CHHM trainee awarded the Canadian Institutes of Health Research Age Plus Prize

CHHM trainee awarded the Canadian Institutes of Health Research Age Plus Prize

Dr. Jennifer Davis, trainee at the Centre for Hip Health and Mobility (CHHM) and postdoctoral fellow at the Centre for Clinical Epidemiology and Evaluation with UBC’s School of Population and Public Health received the CIHR Age Plus Prize for one of her doctoral thesis papers.

Age Plus is designed to recognize excellence in research on aging carried out in Canada by graduate and postdoctoral students and residents in all fields and disciplines covered by the research priorities of the Institute of Aging.

Falls are a substantial public health problem in older adults in terms of incidence, health burden and health related costs. There is compelling evidence that falls are preventable; progressive resistance training is a component of effective exercise programs for falls prevention in older adults.

The importance of economics applied to the field of falls and falls prevention has largely been overlooked. Therefore, Dr. Davis designed a concurrent, prospective economic analysis using individual level data on cost and effectiveness outcomes as part of a study showing the importance of exercise for brain function.

CHHM researcher, Dr. Teresa Liu-Ambrose, was principal investigator for the Brain Power clinical trial. The primary objective for the economic evaluation was to determine two key measures of ‘value for money’ – called (i) the incremental cost effectiveness ratio and (ii) the incremental cost utility ratio (cost per fall prevented and cost per quality adjusted life year gained) from the exercise program.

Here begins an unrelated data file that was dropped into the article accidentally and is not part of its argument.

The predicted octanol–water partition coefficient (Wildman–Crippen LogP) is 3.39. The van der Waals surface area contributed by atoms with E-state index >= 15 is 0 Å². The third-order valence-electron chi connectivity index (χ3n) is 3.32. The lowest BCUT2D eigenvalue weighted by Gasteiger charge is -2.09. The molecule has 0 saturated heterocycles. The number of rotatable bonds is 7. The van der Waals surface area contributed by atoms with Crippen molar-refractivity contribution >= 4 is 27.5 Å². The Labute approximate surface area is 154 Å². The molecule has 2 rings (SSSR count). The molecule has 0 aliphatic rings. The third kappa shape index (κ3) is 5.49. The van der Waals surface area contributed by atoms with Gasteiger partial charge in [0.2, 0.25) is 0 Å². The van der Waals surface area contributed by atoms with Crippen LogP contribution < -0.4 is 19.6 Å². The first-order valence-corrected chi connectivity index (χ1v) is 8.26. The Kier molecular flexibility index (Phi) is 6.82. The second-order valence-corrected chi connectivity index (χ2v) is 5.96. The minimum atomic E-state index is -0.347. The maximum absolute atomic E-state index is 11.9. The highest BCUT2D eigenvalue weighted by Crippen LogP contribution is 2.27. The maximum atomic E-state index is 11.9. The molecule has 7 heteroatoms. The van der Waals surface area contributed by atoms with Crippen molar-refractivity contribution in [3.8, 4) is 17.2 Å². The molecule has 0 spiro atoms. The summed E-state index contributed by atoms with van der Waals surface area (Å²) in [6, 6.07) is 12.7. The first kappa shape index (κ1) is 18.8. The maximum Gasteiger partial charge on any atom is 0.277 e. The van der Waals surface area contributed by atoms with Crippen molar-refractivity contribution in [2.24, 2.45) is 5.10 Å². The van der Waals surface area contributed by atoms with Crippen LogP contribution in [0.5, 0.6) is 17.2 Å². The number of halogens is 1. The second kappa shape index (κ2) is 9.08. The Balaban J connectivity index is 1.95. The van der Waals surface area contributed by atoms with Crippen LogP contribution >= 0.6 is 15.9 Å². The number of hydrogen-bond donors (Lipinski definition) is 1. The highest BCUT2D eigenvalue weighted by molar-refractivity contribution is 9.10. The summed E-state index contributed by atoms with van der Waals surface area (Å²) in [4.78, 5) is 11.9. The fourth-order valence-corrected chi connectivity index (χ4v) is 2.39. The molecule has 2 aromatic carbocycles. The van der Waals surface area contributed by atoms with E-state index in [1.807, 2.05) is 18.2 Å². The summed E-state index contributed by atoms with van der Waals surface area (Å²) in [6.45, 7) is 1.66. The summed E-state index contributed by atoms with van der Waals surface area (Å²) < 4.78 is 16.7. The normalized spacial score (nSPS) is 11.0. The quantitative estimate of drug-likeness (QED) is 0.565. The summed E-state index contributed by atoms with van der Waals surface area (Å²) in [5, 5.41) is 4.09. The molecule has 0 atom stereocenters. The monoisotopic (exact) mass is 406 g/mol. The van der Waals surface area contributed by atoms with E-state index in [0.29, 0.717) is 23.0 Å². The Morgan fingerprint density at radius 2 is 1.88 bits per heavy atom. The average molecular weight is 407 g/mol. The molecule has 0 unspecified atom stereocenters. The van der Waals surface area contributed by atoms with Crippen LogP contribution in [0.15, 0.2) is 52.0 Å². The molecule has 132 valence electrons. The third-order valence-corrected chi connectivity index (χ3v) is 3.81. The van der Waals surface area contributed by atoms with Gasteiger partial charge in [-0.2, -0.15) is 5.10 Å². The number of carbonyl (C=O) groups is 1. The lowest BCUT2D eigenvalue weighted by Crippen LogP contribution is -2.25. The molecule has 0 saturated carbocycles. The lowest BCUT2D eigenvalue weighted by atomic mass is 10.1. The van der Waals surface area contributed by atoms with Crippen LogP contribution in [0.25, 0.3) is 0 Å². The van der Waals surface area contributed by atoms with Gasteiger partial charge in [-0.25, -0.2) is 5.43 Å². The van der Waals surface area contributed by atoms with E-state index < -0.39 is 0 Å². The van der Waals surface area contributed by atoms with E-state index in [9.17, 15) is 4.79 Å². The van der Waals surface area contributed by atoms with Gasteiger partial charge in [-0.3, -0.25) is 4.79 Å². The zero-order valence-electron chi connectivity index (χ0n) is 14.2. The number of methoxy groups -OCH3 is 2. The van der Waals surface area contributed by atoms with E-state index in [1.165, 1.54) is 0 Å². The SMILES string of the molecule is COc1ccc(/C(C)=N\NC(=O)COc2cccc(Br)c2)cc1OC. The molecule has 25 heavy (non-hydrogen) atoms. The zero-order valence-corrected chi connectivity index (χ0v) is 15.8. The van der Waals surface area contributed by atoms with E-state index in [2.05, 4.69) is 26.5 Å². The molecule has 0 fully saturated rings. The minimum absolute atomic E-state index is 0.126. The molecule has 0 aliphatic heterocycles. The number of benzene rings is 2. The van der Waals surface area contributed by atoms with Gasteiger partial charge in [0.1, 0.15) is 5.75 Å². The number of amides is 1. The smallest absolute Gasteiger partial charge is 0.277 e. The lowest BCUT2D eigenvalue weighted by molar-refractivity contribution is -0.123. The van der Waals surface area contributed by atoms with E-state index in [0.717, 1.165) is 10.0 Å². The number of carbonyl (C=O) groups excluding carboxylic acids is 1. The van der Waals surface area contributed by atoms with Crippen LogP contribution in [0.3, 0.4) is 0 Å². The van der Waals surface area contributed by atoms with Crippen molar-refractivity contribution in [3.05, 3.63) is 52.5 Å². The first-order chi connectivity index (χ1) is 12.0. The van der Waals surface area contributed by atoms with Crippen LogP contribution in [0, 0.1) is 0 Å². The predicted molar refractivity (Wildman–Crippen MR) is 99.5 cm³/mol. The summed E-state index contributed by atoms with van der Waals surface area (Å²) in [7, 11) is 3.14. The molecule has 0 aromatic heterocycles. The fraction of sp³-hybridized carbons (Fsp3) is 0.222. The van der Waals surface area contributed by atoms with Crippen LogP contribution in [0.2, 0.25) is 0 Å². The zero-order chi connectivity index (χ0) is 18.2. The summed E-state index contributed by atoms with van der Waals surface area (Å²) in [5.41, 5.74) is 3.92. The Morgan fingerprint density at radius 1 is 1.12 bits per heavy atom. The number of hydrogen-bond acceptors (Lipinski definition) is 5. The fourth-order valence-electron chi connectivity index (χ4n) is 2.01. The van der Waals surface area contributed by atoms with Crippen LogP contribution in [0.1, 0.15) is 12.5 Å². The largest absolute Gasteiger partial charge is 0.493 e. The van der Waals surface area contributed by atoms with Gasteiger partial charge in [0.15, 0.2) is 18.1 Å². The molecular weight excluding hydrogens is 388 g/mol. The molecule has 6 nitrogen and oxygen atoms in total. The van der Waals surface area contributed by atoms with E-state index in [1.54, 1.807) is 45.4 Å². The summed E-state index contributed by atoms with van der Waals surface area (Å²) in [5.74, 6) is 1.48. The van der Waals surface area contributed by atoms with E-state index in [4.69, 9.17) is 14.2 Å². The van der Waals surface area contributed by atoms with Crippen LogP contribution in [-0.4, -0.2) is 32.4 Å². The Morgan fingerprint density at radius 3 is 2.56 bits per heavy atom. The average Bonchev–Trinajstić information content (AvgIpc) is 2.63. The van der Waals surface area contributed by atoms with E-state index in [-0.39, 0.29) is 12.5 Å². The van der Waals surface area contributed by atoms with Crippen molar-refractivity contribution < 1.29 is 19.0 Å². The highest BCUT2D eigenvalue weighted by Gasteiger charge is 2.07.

The important discovery was that both resistance training interventions were more likely to save health care resource money and offer better health outcomes compared with programs that are commonly available in the community such as Tai Chi classes. Hence, this study demonstrated that once or twice weekly resistance training provided better value for money for falls prevention and combating cognitive decline compared with programs routinely available in the community.

Dr. Davis’ paper has two major impacts on the field of Aging: a research impact and a health policy impact.

This first economic evaluation of an exercise intervention aimed at combating cognitive decline and subsequently, falls, that included a global assessment of health related quality of life using the Euro-Qol-5D which is highly beneficial because such global assessment facilitates comparability across different fields.

Further, this is the first economic evaluation in the field of exercise and cognitive function that applied novel methods within the economic analyses. A key application of these findings would be for routinely implementing a resistance training program within the community targeted at older adults.

These findings have already received inquiry and led to a meeting with Provincial Minister of Health Services Kevin Falcon and at the Canadian Agency for Drugs and Technologies in Health.